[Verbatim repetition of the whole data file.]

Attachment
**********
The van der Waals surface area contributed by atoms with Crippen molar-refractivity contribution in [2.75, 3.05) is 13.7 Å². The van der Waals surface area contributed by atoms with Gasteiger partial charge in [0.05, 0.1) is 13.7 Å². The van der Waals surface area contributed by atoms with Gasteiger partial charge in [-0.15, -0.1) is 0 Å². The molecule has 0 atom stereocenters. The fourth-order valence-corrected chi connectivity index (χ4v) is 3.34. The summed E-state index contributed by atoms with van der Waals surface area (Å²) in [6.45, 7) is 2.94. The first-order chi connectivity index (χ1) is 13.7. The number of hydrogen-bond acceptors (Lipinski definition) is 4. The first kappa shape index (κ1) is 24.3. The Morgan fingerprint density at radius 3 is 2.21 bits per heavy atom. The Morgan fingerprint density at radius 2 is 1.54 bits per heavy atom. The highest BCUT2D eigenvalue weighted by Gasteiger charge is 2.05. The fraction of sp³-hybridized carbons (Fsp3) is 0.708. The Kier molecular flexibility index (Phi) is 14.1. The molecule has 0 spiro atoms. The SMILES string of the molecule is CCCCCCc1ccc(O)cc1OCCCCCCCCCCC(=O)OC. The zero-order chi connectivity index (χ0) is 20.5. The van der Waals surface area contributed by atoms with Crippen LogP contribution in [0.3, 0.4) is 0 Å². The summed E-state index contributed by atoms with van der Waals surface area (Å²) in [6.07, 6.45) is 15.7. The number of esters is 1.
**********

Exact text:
The van der Waals surface area contributed by atoms with Crippen molar-refractivity contribution in [2.75, 3.05) is 13.7 Å². The van der Waals surface area contributed by atoms with Gasteiger partial charge in [0.05, 0.1) is 13.7 Å². The van der Waals surface area contributed by atoms with Gasteiger partial charge in [-0.15, -0.1) is 0 Å². The molecule has 0 atom stereocenters. The fourth-order valence-corrected chi connectivity index (χ4v) is 3.34. The summed E-state index contributed by atoms with van der Waals surface area (Å²) in [6.45, 7) is 2.94. The first-order chi connectivity index (χ1) is 13.7. The number of hydrogen-bond acceptors (Lipinski definition) is 4. The first kappa shape index (κ1) is 24.3. The Morgan fingerprint density at radius 3 is 2.21 bits per heavy atom. The Morgan fingerprint density at radius 2 is 1.54 bits per heavy atom. The highest BCUT2D eigenvalue weighted by Gasteiger charge is 2.05. The fraction of sp³-hybridized carbons (Fsp3) is 0.708. The Kier molecular flexibility index (Phi) is 14.1. The molecule has 0 spiro atoms. The SMILES string of the molecule is CCCCCCc1ccc(O)cc1OCCCCCCCCCCC(=O)OC. The zero-order chi connectivity index (χ0) is 20.5. The van der Waals surface area contributed by atoms with Crippen LogP contribution in [0.3, 0.4) is 0 Å². The summed E-state index contributed by atoms with van der Waals surface area (Å²) in [6.07, 6.45) is 15.7. The number of esters is 1.